BY TATENDA CHITAGU
The Zimbabwe Human Rights NGO Forum, a consortium of 20 civic society organisations, has demanded an explanation from government on the acquisition of the COVID-19 vaccine, as well as its rollout.
Speaking at the at the triple burial of Foreign Affairs and International Trade minister Sibusiso Moyo, Transport minister Joel Biggie Matiza and former prisons boss Paradzai Zimondi at the National Heroes Acre on Wednesday, Acting President Constantino Chiwenga said the government would roll out COVID-19 vaccine “soon” .
In a letter to the Health and Finance ministries, the forum said the government should provide funding mechanisms and specific timelines for the acquisition and distribution of the vaccine and asks whether citizens could choose from the various vaccines being developed by different countries.
Finance minister Mthuli Ncube did not budget for the vaccines in the 2021 national budget and this may call for a supplementary budget to factor in money for purchasing the vaccines.
“The forum is convinced that health issues are matters of serious concern in relation to human rights,” wrote Musa Kika, the executive director of the Forum.
“COVID-19 has demanded that prompt decisions and action be taken by those in authority. We are calling on the government to publish a comprehensive strategy on COVID-19 vaccines. Failure to respond within seven days to our call will lead to court action.”
In a response dated January 28, Health and Child Care acting secretary Robert Mudyiradima said the country has taken “a measured approach on the acquisition of COVID-19 vaccines” due to a number of factors.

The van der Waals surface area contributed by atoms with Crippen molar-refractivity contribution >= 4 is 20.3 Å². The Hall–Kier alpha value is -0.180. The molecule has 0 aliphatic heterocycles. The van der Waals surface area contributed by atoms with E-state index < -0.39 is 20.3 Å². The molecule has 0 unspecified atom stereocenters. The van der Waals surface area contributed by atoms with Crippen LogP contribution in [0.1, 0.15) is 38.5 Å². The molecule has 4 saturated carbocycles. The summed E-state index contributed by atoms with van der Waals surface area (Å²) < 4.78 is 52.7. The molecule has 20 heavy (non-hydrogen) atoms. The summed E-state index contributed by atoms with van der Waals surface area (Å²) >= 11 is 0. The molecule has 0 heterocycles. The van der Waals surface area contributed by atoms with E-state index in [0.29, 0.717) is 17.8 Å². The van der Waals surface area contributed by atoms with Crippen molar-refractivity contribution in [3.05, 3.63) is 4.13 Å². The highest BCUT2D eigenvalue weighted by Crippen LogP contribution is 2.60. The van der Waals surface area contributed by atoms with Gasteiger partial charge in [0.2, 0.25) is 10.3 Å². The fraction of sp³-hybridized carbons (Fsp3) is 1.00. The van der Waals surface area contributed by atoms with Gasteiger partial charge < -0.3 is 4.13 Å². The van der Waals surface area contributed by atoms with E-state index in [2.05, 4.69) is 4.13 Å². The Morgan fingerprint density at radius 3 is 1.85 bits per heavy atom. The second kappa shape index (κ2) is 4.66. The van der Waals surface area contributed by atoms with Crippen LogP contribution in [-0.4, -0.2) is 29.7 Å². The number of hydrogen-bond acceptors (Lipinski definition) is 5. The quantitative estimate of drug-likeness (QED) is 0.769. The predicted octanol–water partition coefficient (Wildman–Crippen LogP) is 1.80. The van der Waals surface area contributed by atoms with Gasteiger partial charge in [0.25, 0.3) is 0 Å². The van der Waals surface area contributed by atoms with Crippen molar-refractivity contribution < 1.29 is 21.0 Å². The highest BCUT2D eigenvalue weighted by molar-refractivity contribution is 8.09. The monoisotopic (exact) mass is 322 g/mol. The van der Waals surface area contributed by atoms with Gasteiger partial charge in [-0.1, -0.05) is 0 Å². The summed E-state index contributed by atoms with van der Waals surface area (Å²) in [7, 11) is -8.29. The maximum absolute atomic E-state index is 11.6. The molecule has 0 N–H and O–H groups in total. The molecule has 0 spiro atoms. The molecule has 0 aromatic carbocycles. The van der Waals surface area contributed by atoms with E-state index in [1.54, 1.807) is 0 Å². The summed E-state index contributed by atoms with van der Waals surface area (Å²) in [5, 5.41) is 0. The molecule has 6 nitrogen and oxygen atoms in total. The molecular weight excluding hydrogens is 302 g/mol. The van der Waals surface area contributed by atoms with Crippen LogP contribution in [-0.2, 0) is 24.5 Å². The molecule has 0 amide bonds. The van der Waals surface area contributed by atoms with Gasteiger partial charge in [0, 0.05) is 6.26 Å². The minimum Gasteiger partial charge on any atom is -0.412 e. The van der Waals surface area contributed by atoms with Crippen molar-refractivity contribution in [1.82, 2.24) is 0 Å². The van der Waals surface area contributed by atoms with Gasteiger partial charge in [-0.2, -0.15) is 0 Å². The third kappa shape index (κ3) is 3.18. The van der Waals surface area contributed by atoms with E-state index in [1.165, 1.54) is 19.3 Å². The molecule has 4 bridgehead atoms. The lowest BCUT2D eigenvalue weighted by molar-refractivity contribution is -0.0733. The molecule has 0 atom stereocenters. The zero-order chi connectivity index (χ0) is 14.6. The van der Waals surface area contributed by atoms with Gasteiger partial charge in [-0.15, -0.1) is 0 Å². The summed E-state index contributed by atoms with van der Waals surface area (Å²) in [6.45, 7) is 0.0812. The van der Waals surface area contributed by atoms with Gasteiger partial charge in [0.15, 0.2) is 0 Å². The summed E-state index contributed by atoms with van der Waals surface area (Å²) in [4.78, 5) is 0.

“There are scientifically different types of vaccines that were being developed with different degrees of efficacy, risks and side-effects. Some types have never been used in human beings and are purely experimental. Some are not for those under 16 years of age or pregnant women due to the associated risks which excludes a huge proportion of our population,” he said.
Mudyiradima said the country was not prepared technically and logistically for transporting and storing the vaccines, some which need very low temperatures.
“The logistics of transport and maintaining the cold chain are extremely difficult considering that they may require temperatures as low as -70 degrees celsius and that is a challenge for distribution in rural areas. The proposed liability and indemnity agreements with manufacturers to Zimbabwe need to be looked at carefully.
“We also need to choose and deploy vaccines in a way that adverse effects can be traced to a particular vaccine and manufacturer. The cost of the different types of vaccines is also different,” Mudyiradima said.
He said vaccination was by choice and backtracked on who gets first priority for vaccines.
“Priority groups are frontline essential staff such as health workers, security sector, those with comorbidities, the elderly and others considered to be at risk,” he said.
Mudyiradima said the government would fund procurement of the vaccines, but said it was welcome to any assistance from the private sector and will handle it transparently.
He said the State would decide on the type of vaccine to buy and would use its existing systems for importing and distributing the vaccine.
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